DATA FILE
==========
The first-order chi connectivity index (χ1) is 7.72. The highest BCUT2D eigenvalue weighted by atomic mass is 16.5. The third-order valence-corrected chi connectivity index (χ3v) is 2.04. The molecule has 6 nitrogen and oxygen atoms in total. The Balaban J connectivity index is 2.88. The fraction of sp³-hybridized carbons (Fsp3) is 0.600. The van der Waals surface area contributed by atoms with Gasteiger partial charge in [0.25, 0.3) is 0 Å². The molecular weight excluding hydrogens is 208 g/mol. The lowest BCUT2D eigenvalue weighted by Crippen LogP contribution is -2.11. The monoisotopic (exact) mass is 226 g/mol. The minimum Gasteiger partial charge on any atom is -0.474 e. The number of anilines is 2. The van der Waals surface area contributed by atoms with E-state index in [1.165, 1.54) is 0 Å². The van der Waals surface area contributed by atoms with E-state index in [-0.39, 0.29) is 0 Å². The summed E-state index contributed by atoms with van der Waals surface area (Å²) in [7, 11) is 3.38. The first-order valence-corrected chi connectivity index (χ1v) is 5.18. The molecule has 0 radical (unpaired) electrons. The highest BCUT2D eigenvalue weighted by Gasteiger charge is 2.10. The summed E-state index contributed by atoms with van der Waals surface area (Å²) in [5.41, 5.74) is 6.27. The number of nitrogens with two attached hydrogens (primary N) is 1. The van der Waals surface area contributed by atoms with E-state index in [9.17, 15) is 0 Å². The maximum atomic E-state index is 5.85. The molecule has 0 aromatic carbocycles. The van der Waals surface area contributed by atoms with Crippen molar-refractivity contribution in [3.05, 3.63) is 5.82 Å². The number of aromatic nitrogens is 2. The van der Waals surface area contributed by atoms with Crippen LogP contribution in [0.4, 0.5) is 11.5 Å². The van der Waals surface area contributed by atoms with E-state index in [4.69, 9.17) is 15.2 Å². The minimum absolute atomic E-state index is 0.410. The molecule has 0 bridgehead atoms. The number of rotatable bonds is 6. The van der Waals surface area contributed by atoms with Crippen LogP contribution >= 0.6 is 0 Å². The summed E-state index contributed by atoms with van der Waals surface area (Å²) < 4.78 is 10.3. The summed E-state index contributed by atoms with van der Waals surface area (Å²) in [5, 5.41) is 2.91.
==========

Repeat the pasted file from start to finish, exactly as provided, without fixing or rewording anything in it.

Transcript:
The first-order chi connectivity index (χ1) is 7.72. The highest BCUT2D eigenvalue weighted by atomic mass is 16.5. The third-order valence-corrected chi connectivity index (χ3v) is 2.04. The molecule has 6 nitrogen and oxygen atoms in total. The Balaban J connectivity index is 2.88. The fraction of sp³-hybridized carbons (Fsp3) is 0.600. The van der Waals surface area contributed by atoms with Gasteiger partial charge in [0.25, 0.3) is 0 Å². The molecular weight excluding hydrogens is 208 g/mol. The lowest BCUT2D eigenvalue weighted by Crippen LogP contribution is -2.11. The monoisotopic (exact) mass is 226 g/mol. The minimum Gasteiger partial charge on any atom is -0.474 e. The number of anilines is 2. The van der Waals surface area contributed by atoms with E-state index in [1.165, 1.54) is 0 Å². The van der Waals surface area contributed by atoms with E-state index in [-0.39, 0.29) is 0 Å². The summed E-state index contributed by atoms with van der Waals surface area (Å²) in [7, 11) is 3.38. The first-order valence-corrected chi connectivity index (χ1v) is 5.18. The molecule has 0 radical (unpaired) electrons. The highest BCUT2D eigenvalue weighted by Gasteiger charge is 2.10. The summed E-state index contributed by atoms with van der Waals surface area (Å²) in [5.41, 5.74) is 6.27. The number of nitrogens with two attached hydrogens (primary N) is 1. The van der Waals surface area contributed by atoms with E-state index in [9.17, 15) is 0 Å². The maximum atomic E-state index is 5.85. The molecule has 0 aromatic carbocycles. The van der Waals surface area contributed by atoms with Crippen molar-refractivity contribution in [3.05, 3.63) is 5.82 Å². The number of aromatic nitrogens is 2. The van der Waals surface area contributed by atoms with Crippen LogP contribution in [0.4, 0.5) is 11.5 Å². The van der Waals surface area contributed by atoms with E-state index in [4.69, 9.17) is 15.2 Å². The minimum absolute atomic E-state index is 0.410. The molecule has 0 bridgehead atoms. The number of rotatable bonds is 6. The van der Waals surface area contributed by atoms with Crippen LogP contribution >= 0.6 is 0 Å². The summed E-state index contributed by atoms with van der Waals surface area (Å²) < 4.78 is 10.3. The summed E-state index contributed by atoms with van der Waals surface area (Å²) in [5, 5.41) is 2.91.